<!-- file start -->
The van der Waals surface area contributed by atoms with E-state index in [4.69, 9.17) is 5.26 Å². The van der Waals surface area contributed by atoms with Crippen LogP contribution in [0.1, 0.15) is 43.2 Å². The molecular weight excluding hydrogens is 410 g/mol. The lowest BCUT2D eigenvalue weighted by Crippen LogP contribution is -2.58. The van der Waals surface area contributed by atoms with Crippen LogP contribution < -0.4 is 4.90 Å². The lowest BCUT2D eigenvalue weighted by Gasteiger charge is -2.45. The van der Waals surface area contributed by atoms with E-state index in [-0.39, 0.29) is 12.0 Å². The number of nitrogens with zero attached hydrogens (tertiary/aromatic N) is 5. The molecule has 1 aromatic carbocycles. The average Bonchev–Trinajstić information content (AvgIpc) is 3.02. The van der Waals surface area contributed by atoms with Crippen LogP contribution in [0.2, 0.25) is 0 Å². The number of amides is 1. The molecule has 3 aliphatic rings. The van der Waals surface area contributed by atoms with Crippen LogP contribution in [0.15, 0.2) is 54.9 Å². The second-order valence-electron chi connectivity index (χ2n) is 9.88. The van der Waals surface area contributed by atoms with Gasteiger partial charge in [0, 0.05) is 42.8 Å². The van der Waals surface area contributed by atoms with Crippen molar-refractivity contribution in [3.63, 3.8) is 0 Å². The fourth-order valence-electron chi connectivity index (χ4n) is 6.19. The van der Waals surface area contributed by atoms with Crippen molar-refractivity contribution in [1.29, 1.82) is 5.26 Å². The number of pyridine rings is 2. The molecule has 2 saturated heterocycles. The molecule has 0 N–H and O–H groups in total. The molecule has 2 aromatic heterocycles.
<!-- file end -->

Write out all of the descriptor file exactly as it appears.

The van der Waals surface area contributed by atoms with E-state index in [4.69, 9.17) is 5.26 Å². The van der Waals surface area contributed by atoms with Crippen LogP contribution in [0.1, 0.15) is 43.2 Å². The molecular weight excluding hydrogens is 410 g/mol. The lowest BCUT2D eigenvalue weighted by Crippen LogP contribution is -2.58. The van der Waals surface area contributed by atoms with Crippen LogP contribution < -0.4 is 4.90 Å². The lowest BCUT2D eigenvalue weighted by Gasteiger charge is -2.45. The van der Waals surface area contributed by atoms with E-state index in [-0.39, 0.29) is 12.0 Å². The number of nitrogens with zero attached hydrogens (tertiary/aromatic N) is 5. The molecule has 1 aromatic carbocycles. The average Bonchev–Trinajstić information content (AvgIpc) is 3.02. The van der Waals surface area contributed by atoms with Crippen LogP contribution in [0.2, 0.25) is 0 Å². The number of amides is 1. The molecule has 3 aliphatic rings. The van der Waals surface area contributed by atoms with Crippen LogP contribution in [0.15, 0.2) is 54.9 Å². The second-order valence-electron chi connectivity index (χ2n) is 9.88. The van der Waals surface area contributed by atoms with Gasteiger partial charge in [0, 0.05) is 42.8 Å². The van der Waals surface area contributed by atoms with Crippen molar-refractivity contribution in [3.63, 3.8) is 0 Å². The fourth-order valence-electron chi connectivity index (χ4n) is 6.19. The van der Waals surface area contributed by atoms with Crippen molar-refractivity contribution in [1.29, 1.82) is 5.26 Å². The number of pyridine rings is 2. The molecule has 2 saturated heterocycles. The molecule has 0 N–H and O–H groups in total. The molecule has 2 aromatic heterocycles.